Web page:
Making proper organic popsicles may be a concern for a family going vegan, and why shouldn’t it be – you don’t mess with popsicles gosh darn it.
That said, I figured I’d post how to transform any ice pop from vegetarian to vegan for any of the folks out there going vegan.
Um, aren’t popsicles vegan already?
Actually no. Many of the ice pop recipes I’ve posted here contain honey as the sweetener. Honey is a controversial vegan topic, but straight up, it is from an animal, so if you’re all the way vegan, consider using organic granulated sugar or organic raw agave instead of honey.
Other tricky animal ingredients that can end up in ice pops
As you’ll see below, unless you happen to making steak or pork ice pops (ugh), you’re mostly good to go. Popsicles are already usually vegetarian and many are vegan. However, there are some items you’ll want to avoid if you’re aiming for 100% vegan ice pops, such as…
- Dairy milk – instead use organic soy, almond, hemp or any alternative milk you like.
- Ice cream made with cow or goat milk. Use soy ice cream instead – or almond milk ice cream.
- Yogurt made with goat or cow milk. Use soy yogurt instead when you make homemade yogurt pops.
- Gelatin. I’ve been avoiding this for years, and you should too. It’s no good but lots of folks make popsicles with it. If you do use it, go for an organic vegan type. Oh, and this is also found in many conventional yogurts, another item commonly found in ice pops.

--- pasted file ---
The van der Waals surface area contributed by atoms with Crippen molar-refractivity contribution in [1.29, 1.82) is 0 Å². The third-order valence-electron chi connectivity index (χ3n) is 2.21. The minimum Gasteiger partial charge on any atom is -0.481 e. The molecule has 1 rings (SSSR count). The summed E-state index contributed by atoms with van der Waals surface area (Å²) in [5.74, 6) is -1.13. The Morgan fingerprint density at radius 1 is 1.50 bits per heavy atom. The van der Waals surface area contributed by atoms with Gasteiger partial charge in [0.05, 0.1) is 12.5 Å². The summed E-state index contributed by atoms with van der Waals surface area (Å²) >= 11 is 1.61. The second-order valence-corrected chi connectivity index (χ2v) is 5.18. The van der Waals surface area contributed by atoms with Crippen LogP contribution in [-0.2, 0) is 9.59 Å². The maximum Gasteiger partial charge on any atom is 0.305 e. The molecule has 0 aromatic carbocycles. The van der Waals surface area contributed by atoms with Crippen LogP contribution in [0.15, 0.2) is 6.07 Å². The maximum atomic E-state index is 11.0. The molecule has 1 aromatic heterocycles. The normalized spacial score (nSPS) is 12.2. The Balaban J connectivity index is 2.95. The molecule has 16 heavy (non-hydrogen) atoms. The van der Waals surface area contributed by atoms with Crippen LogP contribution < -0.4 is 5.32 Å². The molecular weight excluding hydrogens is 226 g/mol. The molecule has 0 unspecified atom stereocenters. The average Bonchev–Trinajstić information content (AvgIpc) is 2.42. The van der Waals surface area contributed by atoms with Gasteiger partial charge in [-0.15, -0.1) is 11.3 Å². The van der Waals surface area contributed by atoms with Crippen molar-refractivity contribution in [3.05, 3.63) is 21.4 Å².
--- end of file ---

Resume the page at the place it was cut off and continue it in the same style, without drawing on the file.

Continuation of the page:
- Bone Char – this is animal bone ash and it’s often what’s used to refine white sugar. As a green family, I’d hope you’re already using organic sugar, which is minimally refined and the National Organic Program doesn’t allow it to be refined at all with bone char.
- Fake food colors often contain cochineal which is from insects along with coal-tar (bituminous coal) derivatives that are continuously tested on animals because of their carcinogenic properties. As if you didn’t need more reasons to avoid fake food colors.
As always, when looking for vegan ice pop ingredients go organic whenever possible.
Image © Jennifer Chait